Lots of really awesome images from the depths of space this week, starting with images from the refurbished Hubble Space Telescope.

Granted a new lease on life courtesy of it’s recent retrofit, the venerable observatory showed everyone that it’s still got what it takes. Check out images of stars being born inside the Carina Nebula and a close up of the super dense Omega Centauri star cluster at HubbleSite.

The relative new kid on the block, NASA’s Swift satellite, is no slouch either though. This week it sent back a┬átruly spectacular mosaic image of the Andromeda galaxy, giving us the most complete view so far of our nearest neighbor, galactically speaking.

Not to be cut out of the act, Esa’s Planck observatory has started strutting it’s stuff this week as well, sending back thermal images of the oldest light in the universe which are important to our understanding of the cosmos, if a little yawn inducing aesthetically.

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It’s always nice to see an amateur science enthusiast lay claim to their fifteen minutes of fame. There’s just something heartwarming about knowing that even with the world of science becoming more and more advanced and more and more specialized, there’s still room for someone with a little bit of equipment, a healthy curiosity about the world around them and a liberal dose of free time on their hands to discover something worthwhile.

With that in mind, we welcome Frank Melillo of Holtsville, New York to the limelight. Melillo is the dilettante stargazer who called the attention of astronomers around the world to a huge bright mark now visible in the clouds surrounding the planet Venus.

Data from the ESA’s Venus Express probe suggests that the spot appeared several day before it was spotted from Earth, And that it has been expanding since. This sort of mark in the less than stable cloud cover surrounding Venus isn’t necessarily unusual, but the scale of it is.

Some researchers speculate the marks are created by volcanic eruptions on the surface of the planet, as opposed to the dark mark that has recently been made on Jupiter by a comet collision. But to affect the atmosphere like it has, this most recent bright spot would have had to be one doozy of an eruption.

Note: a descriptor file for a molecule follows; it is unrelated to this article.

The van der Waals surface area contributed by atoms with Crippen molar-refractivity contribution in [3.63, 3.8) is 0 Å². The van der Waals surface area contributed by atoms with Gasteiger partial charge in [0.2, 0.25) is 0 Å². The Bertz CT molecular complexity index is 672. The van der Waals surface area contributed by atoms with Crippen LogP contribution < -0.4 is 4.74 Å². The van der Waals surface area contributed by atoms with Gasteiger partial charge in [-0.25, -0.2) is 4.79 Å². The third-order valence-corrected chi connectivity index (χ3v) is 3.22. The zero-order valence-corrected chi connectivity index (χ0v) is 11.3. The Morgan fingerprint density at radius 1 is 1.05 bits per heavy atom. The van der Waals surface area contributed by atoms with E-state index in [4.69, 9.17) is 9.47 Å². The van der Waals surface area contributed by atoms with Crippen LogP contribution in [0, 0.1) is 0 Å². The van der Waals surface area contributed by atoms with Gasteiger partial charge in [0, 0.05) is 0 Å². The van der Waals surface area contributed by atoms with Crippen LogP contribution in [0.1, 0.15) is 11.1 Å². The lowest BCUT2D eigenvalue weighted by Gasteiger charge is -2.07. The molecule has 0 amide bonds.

More new images from Herschel Space Observatory have arrived, and you can check out the whole spread at their website here. They aren’t as impressive as the last composite of the M51 Whirlpool Galaxy, but for images that still represent rough drafts of the data we can eventually hope to see after the equipment on board the probe is fully calibrated, they’re exceptionally promising.

Though something less than breathtaking aesthetically, these shots do give Herschel a chance to flex it’s analytical muscle. Each image is more than just a still photo of celestial objects like the Cat’s Eye Nebula. The observatory also provides important data on their physical properties and chemical composition by taking photos of objects at specific wavelengths.

A recent Twitter post alluding to failed activities and urgent re-planning aside, calibration on Herschel seems to be going swimmingly, with results so far exceeding researchers expectations. Scientists at the European Space Agency are sanguine that they will have the observatory running at full speed shortly, and hope to have new scientific results courtesy of the data the craft will provide before the end of 2009.

The first images from the European Union’s fancy new Herschel Space Observatory have arrived, and ahead of schedule no less.

Scientists working with the project have made the announcement with caveats attached, reminding the public that the Herschel and it’s Photoconductor Array Camera and Spectrometer are new tools, and will take some adjusting before they’re properly tuned. Of course, this makes the Observatory’s first glimpses of the Whirlpool Galaxy (that’s M51, if you’re feeling nasty) all the more impressive for being essentially rough drafts. They’ve also provided side by side comparisons of the new Herschel images and images of the same galaxy taken by NASA’a Spitzer space telescope, along with the following statement:

The obvious advantage of the larger size of the telescope is clearly reflected in the much higher resolution of the image: Herschel reveals structures that cannot be discerned in the Spitzer image.

Herschel has certainly earned it’s bragging rights here, having accomplished the difficult task of making what was once a state of the art photograph of the unsurpassed glory of deep space and the majesty of the universe look like a total piece of crap. But it’s hard not to see the statement as a sort of kicking a space agency when it’s down. Pieces are actively falling off the Hubble like my grandmother’s Oldsmobile. This week brought a reminder that the remaining fleet of space shuttles is held together mostly by duct tape, spit and happy thoughts. And American astronauts are faced with the prospect of calling up Russia every time they need a ride to the ISS anytime in the nest five years. With all this taken into consideration, it’s not as if NASA needed another reminder of it’s inadeqacies. But hey, there it is.